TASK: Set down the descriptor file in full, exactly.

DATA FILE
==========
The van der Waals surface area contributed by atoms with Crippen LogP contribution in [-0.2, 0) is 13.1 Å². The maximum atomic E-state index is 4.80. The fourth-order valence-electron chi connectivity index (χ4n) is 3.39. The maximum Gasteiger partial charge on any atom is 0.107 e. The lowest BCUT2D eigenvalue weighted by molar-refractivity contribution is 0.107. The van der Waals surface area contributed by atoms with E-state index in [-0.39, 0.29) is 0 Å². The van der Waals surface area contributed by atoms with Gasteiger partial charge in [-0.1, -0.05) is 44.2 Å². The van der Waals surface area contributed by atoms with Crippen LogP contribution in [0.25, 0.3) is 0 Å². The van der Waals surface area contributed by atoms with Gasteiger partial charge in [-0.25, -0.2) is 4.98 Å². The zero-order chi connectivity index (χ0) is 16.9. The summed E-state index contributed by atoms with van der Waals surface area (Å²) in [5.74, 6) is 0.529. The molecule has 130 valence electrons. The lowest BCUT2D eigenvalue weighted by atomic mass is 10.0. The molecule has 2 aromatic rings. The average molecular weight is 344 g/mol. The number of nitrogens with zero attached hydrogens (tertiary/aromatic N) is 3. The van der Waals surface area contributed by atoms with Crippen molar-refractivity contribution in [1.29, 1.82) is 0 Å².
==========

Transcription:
The van der Waals surface area contributed by atoms with Crippen LogP contribution in [-0.2, 0) is 13.1 Å². The maximum atomic E-state index is 4.80. The fourth-order valence-electron chi connectivity index (χ4n) is 3.39. The maximum Gasteiger partial charge on any atom is 0.107 e. The lowest BCUT2D eigenvalue weighted by molar-refractivity contribution is 0.107. The van der Waals surface area contributed by atoms with E-state index in [-0.39, 0.29) is 0 Å². The van der Waals surface area contributed by atoms with Gasteiger partial charge in [-0.1, -0.05) is 44.2 Å². The van der Waals surface area contributed by atoms with Crippen LogP contribution in [0.25, 0.3) is 0 Å². The van der Waals surface area contributed by atoms with Gasteiger partial charge in [-0.25, -0.2) is 4.98 Å². The zero-order chi connectivity index (χ0) is 16.9. The summed E-state index contributed by atoms with van der Waals surface area (Å²) in [5.74, 6) is 0.529. The molecule has 130 valence electrons. The lowest BCUT2D eigenvalue weighted by atomic mass is 10.0. The molecule has 2 aromatic rings. The average molecular weight is 344 g/mol. The number of nitrogens with zero attached hydrogens (tertiary/aromatic N) is 3. The van der Waals surface area contributed by atoms with Crippen molar-refractivity contribution in [1.29, 1.82) is 0 Å².